NEWS

Eurozone wants written pledges from party leaders

Should Parliament approve the terms of Greece?s new bailout, the European Union will then demand written commitments from the country?s political leaders before eurozone finance ministers meet next week to decide whether to move ahead with the 130-million-euro package.

Amadeu Altafaj, a spokesman for European Union Economic Affairs Commissioner Olli Rehn, said on Friday that the commitments from the leaders ?have to be bold, in writing and categorically binding.? Given that the coalition government?s junior partner, Popular Orthodox Rally (LAOS), ended its involvement in the interim administration, the pledges will have to be signed by PASOK leader George Papandreou and his New Democracy counterpart Antonis Samaras.

The conservative chief reluctantly gave written pledges to the eurozone late last year when it was demanded that he commit to the October 26 agreement on a new bailout and restructuring scheme, so the Europeans are adamant that he will have to sign up to the new deal. They are also seeking a commitment from the party leaders that they will adhere to the agreement even after general elections.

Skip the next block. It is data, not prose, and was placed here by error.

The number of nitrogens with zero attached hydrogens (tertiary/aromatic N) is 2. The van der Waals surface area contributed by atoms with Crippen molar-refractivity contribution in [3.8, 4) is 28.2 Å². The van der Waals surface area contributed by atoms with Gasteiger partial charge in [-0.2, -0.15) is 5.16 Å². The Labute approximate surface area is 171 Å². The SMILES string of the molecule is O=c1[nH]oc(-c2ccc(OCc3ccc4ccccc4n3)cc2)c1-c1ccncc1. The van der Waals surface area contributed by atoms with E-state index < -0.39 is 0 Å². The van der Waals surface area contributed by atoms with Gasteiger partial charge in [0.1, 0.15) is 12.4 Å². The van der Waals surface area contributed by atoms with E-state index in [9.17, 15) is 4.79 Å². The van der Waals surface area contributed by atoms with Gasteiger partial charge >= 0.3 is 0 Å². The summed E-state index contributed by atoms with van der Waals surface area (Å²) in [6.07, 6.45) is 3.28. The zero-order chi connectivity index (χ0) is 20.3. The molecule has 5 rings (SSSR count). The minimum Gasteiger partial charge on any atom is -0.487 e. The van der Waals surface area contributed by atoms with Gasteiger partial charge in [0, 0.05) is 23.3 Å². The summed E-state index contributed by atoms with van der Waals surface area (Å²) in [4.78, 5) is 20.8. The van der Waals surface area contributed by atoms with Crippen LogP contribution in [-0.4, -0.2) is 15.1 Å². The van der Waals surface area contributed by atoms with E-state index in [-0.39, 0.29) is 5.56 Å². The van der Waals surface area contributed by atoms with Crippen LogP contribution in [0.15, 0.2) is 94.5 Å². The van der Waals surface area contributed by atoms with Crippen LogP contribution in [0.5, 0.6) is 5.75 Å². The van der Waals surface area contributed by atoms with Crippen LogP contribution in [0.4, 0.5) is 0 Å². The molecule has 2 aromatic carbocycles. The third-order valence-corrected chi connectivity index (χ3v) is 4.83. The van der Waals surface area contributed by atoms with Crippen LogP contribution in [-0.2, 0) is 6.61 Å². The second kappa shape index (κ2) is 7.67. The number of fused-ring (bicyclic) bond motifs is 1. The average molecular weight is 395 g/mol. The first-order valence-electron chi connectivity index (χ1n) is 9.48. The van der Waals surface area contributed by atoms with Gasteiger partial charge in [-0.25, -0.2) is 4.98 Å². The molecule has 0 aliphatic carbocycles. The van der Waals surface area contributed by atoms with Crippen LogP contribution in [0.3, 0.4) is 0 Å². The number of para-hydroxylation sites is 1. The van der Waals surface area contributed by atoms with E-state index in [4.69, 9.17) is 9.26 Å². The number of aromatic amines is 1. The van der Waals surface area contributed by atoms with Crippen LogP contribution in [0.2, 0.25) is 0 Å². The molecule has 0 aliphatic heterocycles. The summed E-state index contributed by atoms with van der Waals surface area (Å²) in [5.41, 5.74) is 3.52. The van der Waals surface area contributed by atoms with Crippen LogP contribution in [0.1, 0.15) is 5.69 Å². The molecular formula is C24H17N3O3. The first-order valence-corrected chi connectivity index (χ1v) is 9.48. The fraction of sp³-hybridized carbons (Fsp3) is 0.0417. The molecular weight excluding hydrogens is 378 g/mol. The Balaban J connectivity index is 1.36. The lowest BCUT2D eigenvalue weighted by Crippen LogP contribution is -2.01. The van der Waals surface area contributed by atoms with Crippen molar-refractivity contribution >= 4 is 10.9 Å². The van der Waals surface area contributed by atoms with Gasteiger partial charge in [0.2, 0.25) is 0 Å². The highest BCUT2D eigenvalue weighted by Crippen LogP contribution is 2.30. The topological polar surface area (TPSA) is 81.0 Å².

The head of the Eurogroup, Luxembourg Prime Minister Jean-Claude Juncker, set out on Thursday two more conditions that Greece would have to meet before eurozone finance ministers meet again on Wednesday, which were Parliament?s approval for the package and details about where the government would find another 300 million euros in savings to prevent deeper pension cuts.

?In short, no disbursement before implementation,? said Juncker.

Sources said that Finance Minister Evangelos Venizelos was bombarded with criticism about Greece?s failure to keep up over the last two years with the reform program it had committed to as well as questions about whether it would be more successful this time.

An opinion poll conducted by German state broadcaster suggested that 66 percent of Germans doubt whether Greece is making serious efforts to stick to the measures agreed as part of its bailout.